Accountability Without Shame

You have a sick feeling in your stomach, a dread. You have a voice inside that has started telling you that you’re a piece of shit for what you did.

Sometimes the voice whispers at you and sometimes it screams. It is there in your quiet moments when you are just trying to relax. It is there when you are tired or stressed. It is there when you are sharing a laugh with your buddies or connecting with your sweetie. Even in those moments, it starts, telling you they won’t want you around once they find out who you really are. It says they are only hanging out with you because they feel sorry for you.

You work extra hours, you fix all those niggling repair jobs in your home and your vehicle, you increase your workout routine, or you plan fun activities for your kids and all their friends on the weekends even though you are exhausted. All of it to drown out the voice. “If I just work really hard then I’ll be good enough” is the thought that rattles around in your mind but is never quite put into words. You are so tired but you forge ahead. Eventually the exhaustion takes you to the point of feeling out of control and you are terrified that you will hurt someone again.

Maybe that wasn’t your path. Maybe you feel numb. One hour of television slips into two and then four. Whole evenings spent on the couch. You feel flat. You know you should feel warmly towards your family but there is no spark in you. You cannot muster any excitement. You start drinking or using drugs. It helps. The voice is quiet for a while and you relish the break. But the next day the voice is there again, only louder because your body is even more tired. You drink or use again. And before you know it you have lost yourself.

Now you feel even less in control and you are terrified that you will hurt someone again.

This is shame. It is a toxin. It seeps into your body and your mind and eats at you from the inside.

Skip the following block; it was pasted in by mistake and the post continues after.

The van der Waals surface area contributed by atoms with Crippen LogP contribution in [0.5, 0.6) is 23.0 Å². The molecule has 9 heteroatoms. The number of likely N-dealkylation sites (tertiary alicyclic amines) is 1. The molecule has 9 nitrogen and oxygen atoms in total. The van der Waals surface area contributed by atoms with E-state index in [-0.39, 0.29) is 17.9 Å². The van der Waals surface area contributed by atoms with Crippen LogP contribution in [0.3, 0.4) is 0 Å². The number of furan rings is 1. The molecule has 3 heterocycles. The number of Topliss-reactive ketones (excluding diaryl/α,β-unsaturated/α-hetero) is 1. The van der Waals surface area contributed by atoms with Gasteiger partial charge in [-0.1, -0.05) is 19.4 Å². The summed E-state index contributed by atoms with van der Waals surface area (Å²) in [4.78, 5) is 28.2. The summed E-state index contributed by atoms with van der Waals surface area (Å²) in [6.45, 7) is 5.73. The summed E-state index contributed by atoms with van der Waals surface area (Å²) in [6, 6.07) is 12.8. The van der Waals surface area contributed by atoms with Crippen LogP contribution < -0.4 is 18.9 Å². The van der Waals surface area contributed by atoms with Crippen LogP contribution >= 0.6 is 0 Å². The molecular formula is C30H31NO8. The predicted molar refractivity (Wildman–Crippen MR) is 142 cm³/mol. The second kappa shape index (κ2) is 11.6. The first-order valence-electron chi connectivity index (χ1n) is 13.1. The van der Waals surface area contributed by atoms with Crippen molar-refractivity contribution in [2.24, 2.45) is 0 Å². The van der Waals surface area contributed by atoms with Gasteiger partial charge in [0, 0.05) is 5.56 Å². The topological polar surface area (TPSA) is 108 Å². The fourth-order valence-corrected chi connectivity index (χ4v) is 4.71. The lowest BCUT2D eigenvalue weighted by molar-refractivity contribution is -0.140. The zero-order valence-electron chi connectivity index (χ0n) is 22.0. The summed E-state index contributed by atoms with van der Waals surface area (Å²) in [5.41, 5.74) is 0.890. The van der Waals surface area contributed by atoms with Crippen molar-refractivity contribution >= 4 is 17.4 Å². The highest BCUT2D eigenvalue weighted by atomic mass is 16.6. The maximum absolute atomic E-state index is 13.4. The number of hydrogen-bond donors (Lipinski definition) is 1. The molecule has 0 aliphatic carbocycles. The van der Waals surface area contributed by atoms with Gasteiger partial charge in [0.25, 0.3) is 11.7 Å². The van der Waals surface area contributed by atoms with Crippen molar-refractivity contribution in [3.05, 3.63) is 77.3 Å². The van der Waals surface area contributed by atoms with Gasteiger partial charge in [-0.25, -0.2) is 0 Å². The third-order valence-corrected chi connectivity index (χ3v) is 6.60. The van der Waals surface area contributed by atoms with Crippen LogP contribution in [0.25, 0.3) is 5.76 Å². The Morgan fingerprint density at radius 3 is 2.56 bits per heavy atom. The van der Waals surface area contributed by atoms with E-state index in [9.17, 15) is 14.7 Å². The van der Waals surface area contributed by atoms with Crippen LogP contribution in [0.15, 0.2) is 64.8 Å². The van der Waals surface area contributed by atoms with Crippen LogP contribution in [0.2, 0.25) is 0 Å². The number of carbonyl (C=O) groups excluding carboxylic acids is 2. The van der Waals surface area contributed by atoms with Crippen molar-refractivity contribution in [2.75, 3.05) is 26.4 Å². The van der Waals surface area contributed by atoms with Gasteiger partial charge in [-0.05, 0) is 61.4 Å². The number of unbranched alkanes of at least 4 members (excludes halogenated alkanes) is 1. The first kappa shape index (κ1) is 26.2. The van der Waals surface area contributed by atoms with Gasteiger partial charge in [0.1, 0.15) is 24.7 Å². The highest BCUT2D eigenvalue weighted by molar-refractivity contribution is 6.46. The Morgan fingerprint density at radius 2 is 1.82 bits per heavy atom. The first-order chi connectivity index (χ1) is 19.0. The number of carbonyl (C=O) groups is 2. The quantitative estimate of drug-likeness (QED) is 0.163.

Shame says that you are no good. You are pathetic. You are worthless. No one will ever love you. No one really wants you around. You are different from those other people; you don’t belong. You’re just not good enough. There is something rotten at your core and people will see it eventually.

Shame is different than guilt, although the two can coincide. Guilt looks you in the eyes and tells you right from wrong. Guilt says you should not have done what you did. It says that you could have done better. Guilt holds a high bar and expects you to meet it. But shame has no bar at all; it says that you will never even come close to meeting anyone’s expectations, much less your own.

It is little wonder than that people who experience a lot of shame are more likely to struggle with aggression, bullying, suicide, eating disorders and addiction (see this talk). Guilt, on the other hand, is a preventive to those same things. Guilt is your way of reminding yourself of what is right and wrong and it is the way that you course correct when you are not acting in ways that reflect who you want to be.

Guilt, then, brings you to a place of taking accountability for what you have done. In a place of accountability you can start the process of making amends and taking steps to ensure that you do not act that way again.

If you come to me for counselling after you have used violence I will not further shame you. It doesn’t work. It only pushes you further away from the person you want to be. I will walk with you as you course correct, reminding you of what you value, challenging you to be your best self and noticing when you move closer to your goals.